- Paperback: 432 pages
- Publisher: Wordsworth Editions (5 May 2009)
- Language: English
- ISBN-10: 1840221798
- ISBN-13: 978-1840221794
- Product Dimensions: 19.6 x 12.7 x 2.5 cm
- Average Customer Review: 4.0 out of 5 stars See all reviews (3 customer reviews)
- Amazon Bestsellers Rank: 791,803 in Books (See Top 100 in Books)
The Beast with Five Fingers (Tales of Mystery & The Supernatural) Paperback – 5 May 2009
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Top Customer Reviews
What they all have in common is that they're written with such elegance and style that you wonder how on earth Harvey has remained such a secret for so long. In his introduction David Stuart Davies says there isn't a dud among these 40+ stories and I'm inclined to agree. After the initial disappointment of finding that this collection was not quite what I'd expected I realised that I had instead found something rather more unique and interesting.
The story which gives this collection its title, 'The Beast with Five Fingers', is probably the best known by author W.F.Harvey, having appeared in anthologies as well as being the basis of cinema and radio adaptations. In fact, it was listening to a dramatisation on BBC7 that prompted me to seek out this volume in Wordsworth Editions excellent 'Tales of Mystery & the Supernatural' series.
Harvey's straightforward matter-of-fact style goes some way to lessening the potential risibility of 'The Beast with Five Fingers'. However, I found other of the stories to be more effective: 'The Clock' concerns a single item left in an unoccupied house; in 'The Tool' a memory loss has appalling consequences; 'The Ankardyne Pew' in which the effects of a brutal event linger on years after it occurred.
The stories I enjoyed most were the 'Twelve Strange Cases' which deal with deaths that have occurred in mysterious circumstances and are narrated by a nurse based on her own casebook notes. These comments are typical of her no-nonsense approach: "She could do little more in an emergency than telephone for the doctor and wring her hands" (p377); "Whenever I gave her her medicine she always asked me if I had shaken the bottle. I wish I could have shaken the woman instead; it would have done her all the good in the world" (pp390-391).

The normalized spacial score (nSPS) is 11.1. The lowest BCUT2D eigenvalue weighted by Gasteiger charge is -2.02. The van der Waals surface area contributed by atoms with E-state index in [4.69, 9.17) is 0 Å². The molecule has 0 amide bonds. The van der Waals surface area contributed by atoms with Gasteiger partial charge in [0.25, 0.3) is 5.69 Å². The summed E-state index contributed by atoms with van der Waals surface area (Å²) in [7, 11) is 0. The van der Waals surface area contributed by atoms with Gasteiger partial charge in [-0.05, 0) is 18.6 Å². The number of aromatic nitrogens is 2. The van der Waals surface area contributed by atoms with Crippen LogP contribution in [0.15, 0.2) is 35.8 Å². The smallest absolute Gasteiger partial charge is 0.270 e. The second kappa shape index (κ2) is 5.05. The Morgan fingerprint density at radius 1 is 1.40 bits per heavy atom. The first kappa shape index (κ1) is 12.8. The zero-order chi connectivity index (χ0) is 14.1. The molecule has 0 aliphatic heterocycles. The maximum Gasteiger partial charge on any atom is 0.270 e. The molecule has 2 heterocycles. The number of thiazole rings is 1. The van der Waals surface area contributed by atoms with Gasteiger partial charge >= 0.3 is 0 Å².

Some of the stories in the middle of the book do not fall into the 'mystery' or 'supernatural' category. 'A Middle-Class Tragedy' concerns an incompatible couple who realise that separation is not always the best option and in 'The Fern', a solitary botanist hopes to discover a rare species.
Not in the front rank of 'ghost stories' but an enjoyable collection nonetheless.
Most Helpful Customer Reviews on Amazon.com (beta)
"August Heat" is, of course, the most well-known of these stories. However, I was quite pleased to discover that not only the quality, but the technique, of that deservedly famous vignette is sustained throughout this collection. If you've read that story, you will remember that what really happens, the truly unnerving part, takes place after the story ends. (If you haven't read it, I absolutely do not want to give away anything.) In this collection, Harvey uses that technique repeatedly in story after story: After you finish the story, you suddenly realize that you know, from slight hints dropped here and there, either what is going to happen, or what actually did happen. You've heard of "hiding in plain sight"? That's what these stories do.
For example, in "Mrs. Ormerod," after you finish the last sentence, it dawns upon you how terrible the title character is--that she is actually willing to sacrifice.... But there I go again. You'll just have to read it yourself.